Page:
Oligogenic Disease

  • Jon F. Robinson
  • Nicholas Katsanis


One of the primary goals of human and medical genetics is to assign predictive value to the genotype — that is to say, to use genetic information to assist in the diagnosis and management of disease. Recent work, originating primarily from disorders thought to be traditionally inherited in a Mendelian fashion, have blurred the boundaries between allele causality in monogenic and complex disease. Studies on genetic variation in disease are now revealing that essentially no disorder is transmitted solely in a Mendelian fashion; rather there are always multiple genetic and environmental factors that cause or modulate a disease phenotype. The focus of this chapter, oligogenic disorders, a term describing diseases caused by, or modulated by, a few genes, can provide a conceptual bridge between diseases classically considered monogenic and the poorly understood polygenic or complex disorders.

The inheritance of alleles generally follows Mendelian laws of segregation and independent assortment. However, this axiom does not necessarily hold true when the segregation of disease traits is considered. Mendelian inheritance is founded on the notion that a trait (not exclusively a disease phenotype) is transmitted through a single locus; however, even in the most classic monogenic disorders the 1:1 or 3:1 Mendelian ratio of dominant to recessive phenotypes, respectively, cannot explain the breadth of phenotypic variation found in a clinical setting. Although environment also plays a part, new research is showing that a large amount of the pheno-typic variation in “Mendelian” disorders is due to genetic interaction of several genes (Nat Rev Genet 3:779–789, 2002). In that context, most, if not all, disorders should be considered multifactorial; and the main reason they are Mendelized is that the majority of the phenotype can be attributed to variation/mutations at a single locus.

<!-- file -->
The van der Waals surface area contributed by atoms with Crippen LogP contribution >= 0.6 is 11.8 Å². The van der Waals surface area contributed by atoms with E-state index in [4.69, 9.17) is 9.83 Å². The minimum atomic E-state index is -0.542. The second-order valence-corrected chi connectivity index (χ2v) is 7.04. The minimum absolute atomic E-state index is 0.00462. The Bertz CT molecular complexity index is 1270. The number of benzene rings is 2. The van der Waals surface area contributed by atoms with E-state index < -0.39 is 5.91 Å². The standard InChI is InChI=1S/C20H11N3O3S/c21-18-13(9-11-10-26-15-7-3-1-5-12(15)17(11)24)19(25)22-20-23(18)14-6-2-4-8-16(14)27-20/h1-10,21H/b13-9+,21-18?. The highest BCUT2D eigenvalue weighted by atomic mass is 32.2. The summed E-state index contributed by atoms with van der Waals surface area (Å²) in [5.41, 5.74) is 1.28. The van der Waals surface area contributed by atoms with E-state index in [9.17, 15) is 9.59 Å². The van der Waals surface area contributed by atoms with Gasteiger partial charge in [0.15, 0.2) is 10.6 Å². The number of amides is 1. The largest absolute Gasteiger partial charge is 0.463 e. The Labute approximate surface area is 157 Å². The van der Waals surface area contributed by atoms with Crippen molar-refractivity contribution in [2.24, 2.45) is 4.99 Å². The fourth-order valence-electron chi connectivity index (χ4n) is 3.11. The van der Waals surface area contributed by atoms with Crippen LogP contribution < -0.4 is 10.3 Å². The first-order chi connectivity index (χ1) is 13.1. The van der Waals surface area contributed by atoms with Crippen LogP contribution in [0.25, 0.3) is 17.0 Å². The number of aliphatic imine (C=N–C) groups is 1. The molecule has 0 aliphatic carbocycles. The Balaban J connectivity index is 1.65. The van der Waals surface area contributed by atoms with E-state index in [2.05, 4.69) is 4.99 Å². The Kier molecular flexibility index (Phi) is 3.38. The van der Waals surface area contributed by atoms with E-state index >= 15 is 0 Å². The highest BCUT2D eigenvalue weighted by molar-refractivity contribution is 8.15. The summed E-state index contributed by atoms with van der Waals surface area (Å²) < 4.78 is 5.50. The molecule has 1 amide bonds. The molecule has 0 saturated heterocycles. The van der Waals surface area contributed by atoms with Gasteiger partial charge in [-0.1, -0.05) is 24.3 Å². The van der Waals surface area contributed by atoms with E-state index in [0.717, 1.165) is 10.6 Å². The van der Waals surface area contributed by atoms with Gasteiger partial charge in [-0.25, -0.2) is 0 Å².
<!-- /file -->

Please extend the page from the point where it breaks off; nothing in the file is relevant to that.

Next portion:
Adenomatous Polyposis Coli Adenomatous Polyposis Coli Gene Regulatory Light Chain Phosphorylation Biedl Syndrome Digenic Inheritance 
These keywords were added by machine and not by the authors. This process is experimental and the keywords may be updated as the learning algorithm improves.


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Copyright information

© Springer-Verlag Berlin Heidelberg 2010

Authors and Affiliations

  • Jon F. Robinson
    • 1
  • Nicholas Katsanis
    • 2
  1. 1.McKusick-Nathans Institute of Genetic MedicineDepartment of Molecular Biology and Genetics Johns Hopkins University School of MedicineBaltimoreUSA
  2. 2.Department of Cell BiologyDuke UniversityDurhamUSA

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